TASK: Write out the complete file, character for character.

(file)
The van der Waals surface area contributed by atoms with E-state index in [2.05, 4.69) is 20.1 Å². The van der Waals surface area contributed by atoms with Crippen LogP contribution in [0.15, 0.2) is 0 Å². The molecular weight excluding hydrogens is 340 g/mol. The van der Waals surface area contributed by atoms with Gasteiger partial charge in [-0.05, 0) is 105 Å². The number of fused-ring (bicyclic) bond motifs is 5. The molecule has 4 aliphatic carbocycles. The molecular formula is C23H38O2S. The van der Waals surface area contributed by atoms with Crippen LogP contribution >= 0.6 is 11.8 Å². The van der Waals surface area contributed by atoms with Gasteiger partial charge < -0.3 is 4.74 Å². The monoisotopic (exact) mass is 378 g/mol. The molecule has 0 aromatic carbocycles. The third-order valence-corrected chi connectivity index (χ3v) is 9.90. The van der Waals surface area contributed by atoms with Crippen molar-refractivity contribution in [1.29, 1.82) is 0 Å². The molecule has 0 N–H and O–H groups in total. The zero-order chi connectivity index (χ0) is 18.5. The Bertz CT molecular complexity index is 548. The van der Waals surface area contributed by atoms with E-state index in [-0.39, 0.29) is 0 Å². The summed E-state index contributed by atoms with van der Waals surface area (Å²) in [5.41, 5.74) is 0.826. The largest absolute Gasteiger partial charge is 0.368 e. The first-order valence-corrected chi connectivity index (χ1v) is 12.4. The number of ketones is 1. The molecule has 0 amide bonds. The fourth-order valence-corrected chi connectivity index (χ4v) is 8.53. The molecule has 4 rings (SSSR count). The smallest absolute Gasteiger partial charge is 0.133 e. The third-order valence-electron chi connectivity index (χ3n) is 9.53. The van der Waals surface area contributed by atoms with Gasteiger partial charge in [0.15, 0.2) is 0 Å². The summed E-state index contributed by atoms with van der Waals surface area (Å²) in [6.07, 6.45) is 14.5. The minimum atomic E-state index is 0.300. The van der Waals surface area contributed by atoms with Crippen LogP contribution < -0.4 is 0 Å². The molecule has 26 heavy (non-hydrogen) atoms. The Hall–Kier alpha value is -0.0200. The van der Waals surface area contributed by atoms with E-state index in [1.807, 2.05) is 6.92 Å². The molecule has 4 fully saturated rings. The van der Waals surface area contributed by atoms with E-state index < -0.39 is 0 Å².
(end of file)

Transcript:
The van der Waals surface area contributed by atoms with E-state index in [2.05, 4.69) is 20.1 Å². The van der Waals surface area contributed by atoms with Crippen LogP contribution in [0.15, 0.2) is 0 Å². The molecular weight excluding hydrogens is 340 g/mol. The van der Waals surface area contributed by atoms with Gasteiger partial charge in [-0.05, 0) is 105 Å². The number of fused-ring (bicyclic) bond motifs is 5. The molecule has 4 aliphatic carbocycles. The molecular formula is C23H38O2S. The van der Waals surface area contributed by atoms with Crippen LogP contribution >= 0.6 is 11.8 Å². The van der Waals surface area contributed by atoms with Gasteiger partial charge < -0.3 is 4.74 Å². The monoisotopic (exact) mass is 378 g/mol. The molecule has 0 aromatic carbocycles. The third-order valence-corrected chi connectivity index (χ3v) is 9.90. The van der Waals surface area contributed by atoms with Crippen molar-refractivity contribution in [1.29, 1.82) is 0 Å². The molecule has 0 N–H and O–H groups in total. The zero-order chi connectivity index (χ0) is 18.5. The Bertz CT molecular complexity index is 548. The van der Waals surface area contributed by atoms with E-state index in [-0.39, 0.29) is 0 Å². The summed E-state index contributed by atoms with van der Waals surface area (Å²) in [5.41, 5.74) is 0.826. The largest absolute Gasteiger partial charge is 0.368 e. The first-order valence-corrected chi connectivity index (χ1v) is 12.4. The number of ketones is 1. The molecule has 0 amide bonds. The fourth-order valence-corrected chi connectivity index (χ4v) is 8.53. The molecule has 4 rings (SSSR count). The smallest absolute Gasteiger partial charge is 0.133 e. The third-order valence-electron chi connectivity index (χ3n) is 9.53. The van der Waals surface area contributed by atoms with Gasteiger partial charge in [0.15, 0.2) is 0 Å². The summed E-state index contributed by atoms with van der Waals surface area (Å²) in [6.07, 6.45) is 14.5. The minimum atomic E-state index is 0.300. The van der Waals surface area contributed by atoms with Crippen LogP contribution < -0.4 is 0 Å². The molecule has 26 heavy (non-hydrogen) atoms. The Hall–Kier alpha value is -0.0200. The van der Waals surface area contributed by atoms with E-state index in [1.807, 2.05) is 6.92 Å². The molecule has 4 fully saturated rings. The van der Waals surface area contributed by atoms with E-state index < -0.39 is 0 Å².